Writing at Wired UK, Paul Wright has some concerns about the use of social media monitoring in law enforcement: Meet Prism's little brother: Socmint. I'll quote a couple of sections, but you need to read the whole piece; its tone is at least as important as its content.
For the past two years a secretive unit in the Metropolitan Police has been developing the tools for blanket surveillance of the public's social media conversations,Wright has a fairly alarmist—but accurate—take on something that's obvious to anyone who thinks about it: outside of a few protected spaces, what we do in social media is public, and government security and law enforcement agencies are using that data. It's the details of what they do with it that will make some people uncomfortable.
Operating 24 hours a day, seven days a week, a staff of 17 officers in the National Domestic Extremism Unit (NDEU) has been scanning the public's tweets, YouTube videos, Facebook profiles, and anything else UK citizens post in the public online sphere.
The intelligence gathering technique—sometimes known as Social Media Intelligence or Socmint—has been used in conjunction with an alarming array of sophisticated analytical tools. [emphasis added]
The problem is that public is gaining new depth of meaning as information moves online, and we haven't sorted the implications.
Nothing changes, but everything's changed
The new public information is persistent, searchable, and rich with analytic potential. I wrote about this last year (Why Government Monitoring Is Creepy), and it's still where I think we need to start. People seem to be expecting a sort of semi-privacy online, but the technology doesn't have that distinction. Data is either public or private, and the private space is shrinking.
The "alarming array" of tools refers to all the interesting stuff we've been talking about doing with social media data for years: text analytics, social network analysis, geospatial analysis… For business applications, we've mostly talked about analysis on aggregate data, but if you apply the lens toward profiling individuals and don't care about being intrusive, you can start to justify the concerns.
But several privacy groups and think tanks—including Big Brother Watch, Demos and Privacy International—have voiced concerns that the Met's use of Socmint lacks the proper legislative oversight to prevent abuses occurring.
It's worth noting that Wright's piece is specifically about law enforcement use of social media data, and he points to others who are concerned about overreach by law enforcement agencies. Here are the organizations mentioned, along with links to some of their relevant work:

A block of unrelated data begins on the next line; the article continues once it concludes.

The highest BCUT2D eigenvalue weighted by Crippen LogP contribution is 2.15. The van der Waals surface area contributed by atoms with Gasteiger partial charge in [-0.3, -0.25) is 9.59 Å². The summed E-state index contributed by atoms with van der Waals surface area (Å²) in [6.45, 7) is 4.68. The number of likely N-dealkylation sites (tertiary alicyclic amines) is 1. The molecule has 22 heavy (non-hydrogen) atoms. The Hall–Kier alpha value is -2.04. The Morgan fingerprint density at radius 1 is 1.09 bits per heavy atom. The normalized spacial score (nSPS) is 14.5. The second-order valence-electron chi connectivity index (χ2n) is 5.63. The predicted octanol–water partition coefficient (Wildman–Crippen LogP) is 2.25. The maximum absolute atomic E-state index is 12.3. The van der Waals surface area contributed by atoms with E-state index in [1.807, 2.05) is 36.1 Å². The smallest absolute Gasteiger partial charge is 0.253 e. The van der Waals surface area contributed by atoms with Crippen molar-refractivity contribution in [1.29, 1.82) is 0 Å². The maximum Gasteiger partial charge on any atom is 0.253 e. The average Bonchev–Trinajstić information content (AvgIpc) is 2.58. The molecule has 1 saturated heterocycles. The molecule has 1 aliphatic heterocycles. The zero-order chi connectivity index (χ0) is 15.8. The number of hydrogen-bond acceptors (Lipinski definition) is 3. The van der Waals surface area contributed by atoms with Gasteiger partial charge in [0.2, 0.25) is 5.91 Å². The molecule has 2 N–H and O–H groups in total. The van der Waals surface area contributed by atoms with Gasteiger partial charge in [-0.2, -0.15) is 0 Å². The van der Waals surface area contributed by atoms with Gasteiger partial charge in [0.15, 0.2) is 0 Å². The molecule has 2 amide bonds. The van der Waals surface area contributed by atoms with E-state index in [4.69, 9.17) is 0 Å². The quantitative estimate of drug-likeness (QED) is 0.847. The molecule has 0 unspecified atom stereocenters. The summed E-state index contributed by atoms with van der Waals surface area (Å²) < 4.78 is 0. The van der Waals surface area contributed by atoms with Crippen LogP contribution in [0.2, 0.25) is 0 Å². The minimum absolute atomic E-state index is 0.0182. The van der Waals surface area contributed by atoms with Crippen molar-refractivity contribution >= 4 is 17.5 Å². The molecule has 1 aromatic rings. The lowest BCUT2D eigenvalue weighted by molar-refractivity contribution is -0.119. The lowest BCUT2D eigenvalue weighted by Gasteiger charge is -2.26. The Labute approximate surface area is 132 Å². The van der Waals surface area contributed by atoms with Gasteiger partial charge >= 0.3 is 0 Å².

- Big Brother Watch: Online Privacy Survey
- Demos: #Intelligence, Policing in an Information Age
- Privacy International: Global Surveillance Monitor
In this case, Wired makes the connection explicit with their headline, calling social media intelligence "Prism's little brother." As Wright demonstrates in his article, open-source social media monitoring raises issues, too.
Legitimate questions, too
There's more going on here than a question of perception. If invasion of online privacy gains traction as an issue, the important distinction between public and private data is only part of the issue. If we limit the topic to public data, the question becomes, what are the limits to the use of public data?
An important part of answering that question will depend on understanding why there should be limits, which goes to what is being done with the data. It's going to be worth separating the concepts of accessing the data and using it. What you do in your analysis may be even more sensitive than the data you base it on.
People are sharing more than they realize, and analysts can do more with that data than people think. As monitoring becomes pattern detection becomes predictive modeling, it becomes more likely to make people uncomfortable. Last year's pregnant daughter is this year's precrime is next year's thoughtcrime, or so the thinking goes.
Will concerns like this lead to new restrictions by governments or the companies who control the data? Will people cut back on their public sharing? Or will these concerns fade when the next topic takes the stage (squirrel!)?
What are the constraints?
The existing limits on social media monitoring and analysis boil down to this: If it is technically possible, not illegal, and potentially useful, do it (depending on your affiliations, professional ethical standards may also apply). What we're seeing is that the unrestricted use of social data has the potential to make people uncomfortable, which could have consequences for those who would use the data.
It's worth thinking about the constraints on using social data, which involves more than the ethics question. I have some thoughts, which I'll share later.